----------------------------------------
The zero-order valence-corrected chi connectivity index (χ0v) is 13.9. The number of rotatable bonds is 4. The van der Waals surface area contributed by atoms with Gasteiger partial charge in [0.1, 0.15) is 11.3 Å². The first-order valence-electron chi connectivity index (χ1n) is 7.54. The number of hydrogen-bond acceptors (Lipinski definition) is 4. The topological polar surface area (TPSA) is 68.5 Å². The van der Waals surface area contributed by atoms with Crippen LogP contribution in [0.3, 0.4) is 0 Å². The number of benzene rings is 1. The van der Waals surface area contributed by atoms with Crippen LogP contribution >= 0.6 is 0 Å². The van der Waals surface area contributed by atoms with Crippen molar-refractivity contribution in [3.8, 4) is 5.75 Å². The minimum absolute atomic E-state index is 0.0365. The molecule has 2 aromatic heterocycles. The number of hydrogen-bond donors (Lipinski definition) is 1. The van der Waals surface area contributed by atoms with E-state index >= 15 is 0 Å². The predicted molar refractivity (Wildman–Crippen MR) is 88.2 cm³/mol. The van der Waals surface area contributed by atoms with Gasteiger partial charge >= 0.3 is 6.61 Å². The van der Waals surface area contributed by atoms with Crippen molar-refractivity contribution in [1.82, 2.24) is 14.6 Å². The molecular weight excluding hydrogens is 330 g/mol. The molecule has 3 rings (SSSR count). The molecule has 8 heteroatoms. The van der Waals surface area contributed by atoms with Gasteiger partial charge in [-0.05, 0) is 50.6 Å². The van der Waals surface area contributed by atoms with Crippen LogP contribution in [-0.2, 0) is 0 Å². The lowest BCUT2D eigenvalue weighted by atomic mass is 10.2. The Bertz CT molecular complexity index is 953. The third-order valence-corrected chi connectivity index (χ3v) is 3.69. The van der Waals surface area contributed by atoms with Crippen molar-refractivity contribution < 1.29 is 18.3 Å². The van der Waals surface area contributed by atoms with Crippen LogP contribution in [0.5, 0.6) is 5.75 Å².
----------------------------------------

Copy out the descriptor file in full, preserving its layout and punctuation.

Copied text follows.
The zero-order valence-corrected chi connectivity index (χ0v) is 13.9. The number of rotatable bonds is 4. The van der Waals surface area contributed by atoms with Gasteiger partial charge in [0.1, 0.15) is 11.3 Å². The first-order valence-electron chi connectivity index (χ1n) is 7.54. The number of hydrogen-bond acceptors (Lipinski definition) is 4. The topological polar surface area (TPSA) is 68.5 Å². The van der Waals surface area contributed by atoms with Crippen LogP contribution in [0.3, 0.4) is 0 Å². The number of benzene rings is 1. The van der Waals surface area contributed by atoms with Crippen LogP contribution >= 0.6 is 0 Å². The van der Waals surface area contributed by atoms with Crippen molar-refractivity contribution in [3.8, 4) is 5.75 Å². The minimum absolute atomic E-state index is 0.0365. The molecule has 2 aromatic heterocycles. The number of hydrogen-bond donors (Lipinski definition) is 1. The van der Waals surface area contributed by atoms with E-state index >= 15 is 0 Å². The predicted molar refractivity (Wildman–Crippen MR) is 88.2 cm³/mol. The van der Waals surface area contributed by atoms with Gasteiger partial charge >= 0.3 is 6.61 Å². The van der Waals surface area contributed by atoms with Crippen molar-refractivity contribution in [1.82, 2.24) is 14.6 Å². The molecular weight excluding hydrogens is 330 g/mol. The molecule has 3 rings (SSSR count). The molecule has 8 heteroatoms. The van der Waals surface area contributed by atoms with Gasteiger partial charge in [-0.05, 0) is 50.6 Å². The van der Waals surface area contributed by atoms with Crippen LogP contribution in [-0.2, 0) is 0 Å². The lowest BCUT2D eigenvalue weighted by atomic mass is 10.2. The Bertz CT molecular complexity index is 953. The third-order valence-corrected chi connectivity index (χ3v) is 3.69. The van der Waals surface area contributed by atoms with Crippen molar-refractivity contribution < 1.29 is 18.3 Å². The van der Waals surface area contributed by atoms with Crippen LogP contribution in [0.5, 0.6) is 5.75 Å².